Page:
Resources for Children with Fetal Alcohol Spectrum Disorder
Fetal alcohol spectrum disorder (FASD) denotes a constellation of symptoms affecting the physical and cognitive development of children exposed to alcohol in utero. Although facial anomalies are the symptom most frequently associated with FASD, other challenges may include speech impediments, hyperactivity, poor impulse control, and delayed emotional development.
Early identification and treatment of FASD are essential, but it is often challenging to diagnose due to a lack of information about maternal alcohol use during pregnancy. Without proper diagnosis, it can be difficult to fully understand a child’s delays and behaviors. This can make it challenging for adoptive parents to provide their children with the services they need.
Despite these barriers, there are several steps that adoptive parents can take to support their child. These steps begin with obtaining a comprehensive evaluation by a professional specializing in prenatal alcohol exposure and seeking appropriate early intervention services. This is particularly true for children and youth adopted from foster care.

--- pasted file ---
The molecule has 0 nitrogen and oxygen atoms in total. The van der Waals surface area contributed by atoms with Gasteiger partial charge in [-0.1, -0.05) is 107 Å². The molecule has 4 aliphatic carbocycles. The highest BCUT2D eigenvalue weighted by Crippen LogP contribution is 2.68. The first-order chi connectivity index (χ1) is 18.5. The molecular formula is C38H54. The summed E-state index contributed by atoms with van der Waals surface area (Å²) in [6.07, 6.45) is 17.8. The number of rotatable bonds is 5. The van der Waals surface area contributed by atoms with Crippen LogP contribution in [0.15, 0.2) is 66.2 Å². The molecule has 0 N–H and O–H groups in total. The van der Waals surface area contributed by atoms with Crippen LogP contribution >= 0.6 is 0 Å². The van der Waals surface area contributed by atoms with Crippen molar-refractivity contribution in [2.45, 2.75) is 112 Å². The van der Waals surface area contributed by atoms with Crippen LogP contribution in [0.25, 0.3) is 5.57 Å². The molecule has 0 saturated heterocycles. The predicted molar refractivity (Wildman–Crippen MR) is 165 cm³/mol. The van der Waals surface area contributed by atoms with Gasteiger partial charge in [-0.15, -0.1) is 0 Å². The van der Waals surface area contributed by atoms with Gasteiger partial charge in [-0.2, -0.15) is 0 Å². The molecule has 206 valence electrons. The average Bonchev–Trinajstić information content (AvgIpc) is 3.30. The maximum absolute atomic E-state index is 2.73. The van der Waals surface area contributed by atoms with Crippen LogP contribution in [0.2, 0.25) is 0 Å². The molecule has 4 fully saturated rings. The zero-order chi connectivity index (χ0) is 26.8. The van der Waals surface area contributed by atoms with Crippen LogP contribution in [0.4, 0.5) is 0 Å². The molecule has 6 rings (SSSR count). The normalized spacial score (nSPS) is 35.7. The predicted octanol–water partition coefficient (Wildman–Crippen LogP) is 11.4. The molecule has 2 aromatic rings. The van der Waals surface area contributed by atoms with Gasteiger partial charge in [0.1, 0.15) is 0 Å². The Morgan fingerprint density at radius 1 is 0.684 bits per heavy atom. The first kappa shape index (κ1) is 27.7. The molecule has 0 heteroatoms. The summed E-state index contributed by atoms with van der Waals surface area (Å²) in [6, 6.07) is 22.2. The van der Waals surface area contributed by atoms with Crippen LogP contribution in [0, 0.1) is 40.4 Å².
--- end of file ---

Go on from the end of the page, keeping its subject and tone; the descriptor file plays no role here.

Children and youth with FASD are less likely to be raised by their biological parents, resulting in higher rates of FASD in the foster care population. The National Organization on Fetal Alcohol Syndrome reports that approximately 70 percent of children involved with the child welfare system have been prenatally exposed to alcohol. It is therefore extremely important that child welfare professionals, foster parents, and adoptive parents understand the symptoms and effective interventions designed to address FASD.
Below, find resources to support adoptive parents in understanding FASD, as well as strategies to support children with FASD throughout the lifespan:
3 Resources About FASD
For more information, visit at www.childwelfare.gov.
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